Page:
The unelected eurocrats of the EU Commission forked out for hidden jets, expensive overnight hotel stays all at the expense of European taxpayers.
The eye-watering diagrams were released after a three-year fight by human rights series Access Info and showed Brussels bigwigs often shunned conventional flights for luxury charted jets to suit their schedules.
Access Info single managed to chip away at the surface of the “iceberg” as the Commission only untied details of its £452,770 travel expenses bill for two months – January and February in the end year.
Eurocrats had desperately tried to withhold the information, claiming getting travel expenses public would create n “excessive administrative load”.
EU expenses scandal: Jean-Claude Juncker was amongst eurocrats exasperating to withhold their expenses
All the time British taxpayers are helping to pay for these restaurant checks, as we will until we leave
The campaigners said the silhouettes are just the “tip of the iceberg” and are now threatening legal action unless the eurocrats discharge their entire travel expenses for last year.
Commission President Jean-Claude Juncker affirmed £27,000 (€29,900) over the two-month period.
The chief eurocrat outrageously trashed £22,500 of taxpayers’ money on a single trip in a private jet to Rome, Italy.
Mr Juncker was visiting the see for an informal meeting with the then Italian prime minister Matteo Renzi, which had been organised for some on occasion, making it unclear why he could not take a charter flight.
Italy’s EU Commissioner Federica Mogherini, the unconnected affairs boss, spent an eye-watering £90,780 (€100,749) – the biggest bill amongst her associates.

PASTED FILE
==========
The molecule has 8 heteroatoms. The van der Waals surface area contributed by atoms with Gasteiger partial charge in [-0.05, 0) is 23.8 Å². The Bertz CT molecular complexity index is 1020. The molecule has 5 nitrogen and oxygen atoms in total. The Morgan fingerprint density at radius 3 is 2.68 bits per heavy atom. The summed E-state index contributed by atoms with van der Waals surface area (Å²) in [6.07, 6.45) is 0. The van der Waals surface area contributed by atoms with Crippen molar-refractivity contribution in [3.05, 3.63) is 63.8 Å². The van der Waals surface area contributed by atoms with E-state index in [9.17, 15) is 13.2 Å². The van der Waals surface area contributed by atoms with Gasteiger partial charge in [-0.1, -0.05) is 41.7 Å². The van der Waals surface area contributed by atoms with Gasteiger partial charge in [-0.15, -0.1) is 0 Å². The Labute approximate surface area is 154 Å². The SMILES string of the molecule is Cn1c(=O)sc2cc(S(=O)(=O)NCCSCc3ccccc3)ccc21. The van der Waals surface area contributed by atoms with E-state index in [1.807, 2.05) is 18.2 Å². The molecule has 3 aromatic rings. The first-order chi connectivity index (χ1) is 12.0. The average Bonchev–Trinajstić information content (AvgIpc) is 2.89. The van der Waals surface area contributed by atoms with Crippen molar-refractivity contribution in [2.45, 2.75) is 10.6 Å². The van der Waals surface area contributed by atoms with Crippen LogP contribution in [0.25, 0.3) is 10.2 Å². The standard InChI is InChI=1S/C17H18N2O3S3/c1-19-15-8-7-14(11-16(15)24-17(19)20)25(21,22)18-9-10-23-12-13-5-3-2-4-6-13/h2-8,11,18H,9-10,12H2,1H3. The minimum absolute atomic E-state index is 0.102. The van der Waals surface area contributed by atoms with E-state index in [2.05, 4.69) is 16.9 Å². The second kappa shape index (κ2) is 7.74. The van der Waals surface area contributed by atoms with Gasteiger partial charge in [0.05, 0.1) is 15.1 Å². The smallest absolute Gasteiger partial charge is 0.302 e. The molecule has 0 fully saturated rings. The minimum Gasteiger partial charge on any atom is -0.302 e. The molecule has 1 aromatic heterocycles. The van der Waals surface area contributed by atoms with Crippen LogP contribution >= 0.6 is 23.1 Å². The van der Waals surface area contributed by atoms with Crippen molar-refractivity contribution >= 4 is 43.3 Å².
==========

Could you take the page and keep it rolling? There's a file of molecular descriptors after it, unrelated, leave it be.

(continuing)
This included a £70,000 trip to Baku in Azerbaijan, where she map out a flight, with the Commission arguing its bosses can use “air taxis” if no commercial decamps are available.
Christos Stylianides was next on the list of the Commission’s biggest spenders. The Commissioner for Humanitarian Aid and Emergency Management spent £23,335 (€25,885) on his overseas visits.
The Commissioner for International Expansion, Nemen Mimica, spent £23,229 (€25,779), while Bulgaria’s Kristalina Georgieva stated for more than £21,500 (€23,864) for trips abroad.
1 of 16
Following them was Johannes Hahn, who is reproached with increasing the European Union in size, spent £19,500 (€21,626) and Slovakian Maros Sefcovic invoiced £18,649 (€20,684).
Britain’s European Party Commissioner, Jonathan Hill, spent nearly £8,000 (€8,863) in the two-month while.
Conservative MP John Redwood lambasted the lack of transparency from the EU after it manumited only two months worth of travel expenses.
“When I was a minister consulting for Britain years ago, I used to go on the normal public transport plane at a sane fare but there were all sorts of executive jets on the tarmac containing ones for commissioners.
“So it does not surprise me they are running up these certainly big bills. All the time British taxpayers are helping to pay for these bills, as we last will and testament until we leave. It is a matter of concern and I think they should be as limpid as the UK Government has to be.”